UBC Theses and Dissertations
Environment and the quest motif in selected works of Canadian prairie fiction Rogers, Linda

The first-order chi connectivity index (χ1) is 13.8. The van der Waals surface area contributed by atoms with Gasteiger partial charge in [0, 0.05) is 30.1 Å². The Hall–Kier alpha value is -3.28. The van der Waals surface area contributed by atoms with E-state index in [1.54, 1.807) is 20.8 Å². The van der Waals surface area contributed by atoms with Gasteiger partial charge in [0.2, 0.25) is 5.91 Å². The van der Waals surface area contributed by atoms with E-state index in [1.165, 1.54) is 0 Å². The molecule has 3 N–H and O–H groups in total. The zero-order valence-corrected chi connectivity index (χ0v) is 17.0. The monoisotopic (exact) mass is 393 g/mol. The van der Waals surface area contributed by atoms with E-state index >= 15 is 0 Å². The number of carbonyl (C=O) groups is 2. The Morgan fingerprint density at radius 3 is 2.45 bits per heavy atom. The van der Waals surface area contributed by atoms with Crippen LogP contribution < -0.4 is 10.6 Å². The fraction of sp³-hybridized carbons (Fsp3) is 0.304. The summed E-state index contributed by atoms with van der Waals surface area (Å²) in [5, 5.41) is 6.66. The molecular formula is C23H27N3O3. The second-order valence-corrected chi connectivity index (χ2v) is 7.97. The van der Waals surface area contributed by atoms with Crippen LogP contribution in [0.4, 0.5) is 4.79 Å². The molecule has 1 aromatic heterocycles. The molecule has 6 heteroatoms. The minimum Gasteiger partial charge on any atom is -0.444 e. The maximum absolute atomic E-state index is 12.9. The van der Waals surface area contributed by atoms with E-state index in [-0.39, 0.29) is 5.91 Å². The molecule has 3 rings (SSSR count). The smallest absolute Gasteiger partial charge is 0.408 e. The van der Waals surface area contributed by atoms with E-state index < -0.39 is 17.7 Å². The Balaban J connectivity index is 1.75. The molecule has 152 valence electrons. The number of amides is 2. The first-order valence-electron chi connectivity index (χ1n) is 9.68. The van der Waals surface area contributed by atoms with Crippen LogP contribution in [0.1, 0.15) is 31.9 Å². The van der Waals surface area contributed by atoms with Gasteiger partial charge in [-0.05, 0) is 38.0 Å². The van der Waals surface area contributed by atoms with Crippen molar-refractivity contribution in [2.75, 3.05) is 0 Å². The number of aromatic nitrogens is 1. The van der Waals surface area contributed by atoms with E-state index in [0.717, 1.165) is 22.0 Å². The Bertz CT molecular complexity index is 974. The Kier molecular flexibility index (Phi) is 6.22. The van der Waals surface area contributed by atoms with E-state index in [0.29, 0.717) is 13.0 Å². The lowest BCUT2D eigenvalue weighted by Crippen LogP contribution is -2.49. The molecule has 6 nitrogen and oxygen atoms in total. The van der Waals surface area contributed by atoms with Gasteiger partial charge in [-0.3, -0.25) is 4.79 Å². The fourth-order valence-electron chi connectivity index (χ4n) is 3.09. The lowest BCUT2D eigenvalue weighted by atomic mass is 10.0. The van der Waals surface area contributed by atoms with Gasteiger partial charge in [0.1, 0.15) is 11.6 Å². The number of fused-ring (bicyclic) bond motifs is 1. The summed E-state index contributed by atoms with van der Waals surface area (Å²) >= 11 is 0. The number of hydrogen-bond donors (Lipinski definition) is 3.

Time and place are the media through which the eternal is manifested for the comprehension of fallible man. It is the response to environment which has determined and shaped the human attitude toward ultimate mysteries. The patterns of nature are translated by the artist and philosopher into the ritual behaviour of man. The challenge of adversity and the joy of the morning or the new season are motivation for the restless desire to overcome the imperfections of human and geographical landscape. The Canadian prairie, virgin and elemental, as old as the world and as new as the twentieth century, determines a particular kind of response which is both immediate and universal. It provides the traditional challenge of the desert with the inherent possibility of a Promised Land for the regenerate. The writers who have translated the prairie experience into words have tended to fuse traditional with personal mythology, elevating the moment in mutable time to time eternal. The prairie, for them, is at once the desert of the Old Testament and the modern wasteland. The response, although archetypal, has relevance for the individual. The quest motif, which is an aspect of the romantic tradition of all cultures, is central to prairie fiction. The optimism of the journey toward the light is felt even in moments of darkness, during drought or a dust storm. There is a prevailing sense, in the Canadian prairie novel, that man, through regenerate behaviour, will overcome. As he wanders through the physical and metaphysical landscape of the prairie, the individual regenerate behaviour, will overcome. As he wanders through the physical and metaphysical landscape of the prairie, the individual learns to know God and to know himself. As environment takes on traditional aspects of Godhead, the fictional characters find their analogues in the Bible and in traditional mythological figures. The sick king, the fisherman, the god, the messiah and the prairie farmer become fused in the symbolic struggle for identity. The names of the original pioneers in the Old Testament are given new vitality by the particularly contemporary dilemmas of their modern namesakes. In the major fiction of the Canadian prairie, the quest takes on many aspects. Sometimes it is a direct search for transcendental reality, as in Who Has Seen the Wind by W.O. Mitchell, and sometimes it is an effort to find heaven on earth, outside of the spiritual context, as in Margaret Laurence's The Stone Angel. Mitchell's journey after the meaning of God in Who Has Seen the Wind is primarily simplistic. He believes in the direct route. Reality is a means and not an impediment to supernatural revelation. For Sinclair Ross, whose characters in As For Me and My House are obsessed with transcendental reality, the quest is not so simple. Psychological realities distort divine ecstasy into grotesques. The Promised Land is circumscribed with irony. Margaret Laurence, who has rejected the vertical quest after God, is concerned with the voyage toward self knowledge. Her paths lead into the self. The individual is responsible for his own salvation. A tragic example of irresponsibility related to the horizontal quest motif is that of Abraham in Adele Wiseman's novel The Sacrifice. The questor is not always successful, but the knowledge he gains contains the promise of salvation. That promise is often realized in the messianic motif which is a corollary of the quest. Outsiders with the power to heal, like Gwendolyn MacEwen's magician and George Elliott's kissing man, have the traditional properties of the saviour. Their love embodies the promise of spring and the new season. The major and minor fiction of the prairie share a common vocabulary of optimism which is inherent in the quest literature of every tradition. Landscape is the objective correlative through which man learns by association about God and about himself. His struggle to comprehend particular environmental mysteries is analagous to the universal quest after truth.
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